Home Town's Erin Napier Shares Advice For Clutter-Free Kitchen Countertops

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Since first moving into their home as newlyweds, Ben and Erin Napier have made relatively few adjustments to their '80s-era kitchen. "Way back in 2011 when we bought our house, we did an $8k renovation on our kitchen and we drove 6 hours to buy affordable solid maple butcher block slabs for the countertops. And we loved them," wrote Erin in an Instagram post. In time, however, their kitchen began to feel dated, and the power couple behind HGTV's hit series "Home Town" decided that they were ready to launch their own major remodel. The grand reveal of their new kitchen is gorgeous, but Erin explained in an interview with HGTV that some of the most impactful changes were small ones — the illusion of more counter space. Instead of fighting with clutter and constantly rearranging appliances, Erin Napier recommends investing in aesthetically pleasing appliances you won't want to move. "If you use it constantly, find one that isn't an eyesore and leave it on the counter," she said (via HGTV). 

Erin's trick to clearing up more counter space is to eliminate visual clutter by swapping it for visual pleasure. The great part about this concept is you don't need a big budget to implement it in your own space! Here's how Erin's design choices made her kitchen feel clean and spacious, as well as her advice for other clever ways to hide your small appliances for a clutter-free kitchen

Choose appliances with a decorative edge

Erin Napier's key to a clutter-free kitchen follows a rather straightforward rule: if it's going to be visible, it should add to the aesthetic. With kitchen countertop appliances, this can be a bit tricky. Many appliances only come in a limited range of colors or styles, especially if you're working with a budget, but take the time to do a little more research with aesthetic preferences in mind. "It's important to pace yourself and buy what you can afford WHEN you can afford it," explained Napier (via HGTV).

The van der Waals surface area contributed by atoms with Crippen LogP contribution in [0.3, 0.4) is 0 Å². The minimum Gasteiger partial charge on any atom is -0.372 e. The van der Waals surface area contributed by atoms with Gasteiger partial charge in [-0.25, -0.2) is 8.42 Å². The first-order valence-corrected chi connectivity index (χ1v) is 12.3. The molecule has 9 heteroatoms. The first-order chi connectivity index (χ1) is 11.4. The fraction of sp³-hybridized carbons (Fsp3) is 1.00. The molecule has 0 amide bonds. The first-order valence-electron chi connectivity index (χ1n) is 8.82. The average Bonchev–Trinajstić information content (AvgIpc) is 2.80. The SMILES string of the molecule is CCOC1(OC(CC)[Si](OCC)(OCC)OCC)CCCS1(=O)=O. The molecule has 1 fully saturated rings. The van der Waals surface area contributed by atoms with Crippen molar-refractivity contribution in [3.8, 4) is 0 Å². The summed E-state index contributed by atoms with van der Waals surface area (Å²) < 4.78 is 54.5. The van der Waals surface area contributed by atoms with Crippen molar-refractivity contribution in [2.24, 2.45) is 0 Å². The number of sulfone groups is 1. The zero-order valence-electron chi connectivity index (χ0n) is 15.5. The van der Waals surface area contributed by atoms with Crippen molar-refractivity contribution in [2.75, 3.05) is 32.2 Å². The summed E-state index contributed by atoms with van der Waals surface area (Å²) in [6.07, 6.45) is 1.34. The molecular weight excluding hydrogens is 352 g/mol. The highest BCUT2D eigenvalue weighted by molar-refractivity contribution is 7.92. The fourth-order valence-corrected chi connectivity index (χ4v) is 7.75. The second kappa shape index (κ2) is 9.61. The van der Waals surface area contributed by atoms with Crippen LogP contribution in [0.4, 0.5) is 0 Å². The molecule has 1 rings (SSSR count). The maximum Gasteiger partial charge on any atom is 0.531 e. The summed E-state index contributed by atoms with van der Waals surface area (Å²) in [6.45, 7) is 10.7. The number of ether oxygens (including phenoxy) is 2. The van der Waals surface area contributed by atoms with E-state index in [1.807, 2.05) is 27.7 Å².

A good place to start is with the appliances that are used nearly every day and constantly sit out on your counter. For many households, this probably includes the coffee pot, toaster, microwave, air fryer, or tea kettle. "I got a pretty inoffensive looking toaster oven and coffee maker because we use them ALL the time," said Napier (via HGTV). Instead of basic black or white, opt for a soft blue coffee maker in your coastal kitchen, like this Amaste coffee maker from Amazon for $70, or a pastel green Smeg toaster for $200 to round out your quirky vintage-inspired space. Cutting boards, cooking utensils, and any other visible cookware should also blend in and add to the aesthetic as much as possible. Investing in pretty appliances also allows you to rely less on purely decorative items, instead of surrounding your useful appliances in clunky décor.

Store unsightly appliances in a special space

If you can't afford to update all your appliances at once or you're hesitant to part with a beloved purchase, have no fear. The Napiers have no shortage of brilliant hacks to make your kitchen more aesthetic, including the concept of an "appliance garage" for the necessary but not-so-good-looking items. "I think it's silly to try to hide everything we use constantly," explains Erin Napier, "Leave it on the counter and don't worry about how it looks, and hide the things you use a little less in an appliance garage. For us, that's the ice maker and microwave."

What exactly is an appliance garage?  A functional way to create extra hidden appliance storage in your kitchen, an appliance garage is a large cabinet space, enclosed cubby, or even a pantry shelf where you can store items you don't use every day, such as the crock pot, blender, or a standing mixer. When you need to use one of these items, it's easy to swing open the cabinet door or pull it off the shelf and place it onto the countertop, but otherwise, the clunky appliance stays conveniently "parked" out of sight and out of mind.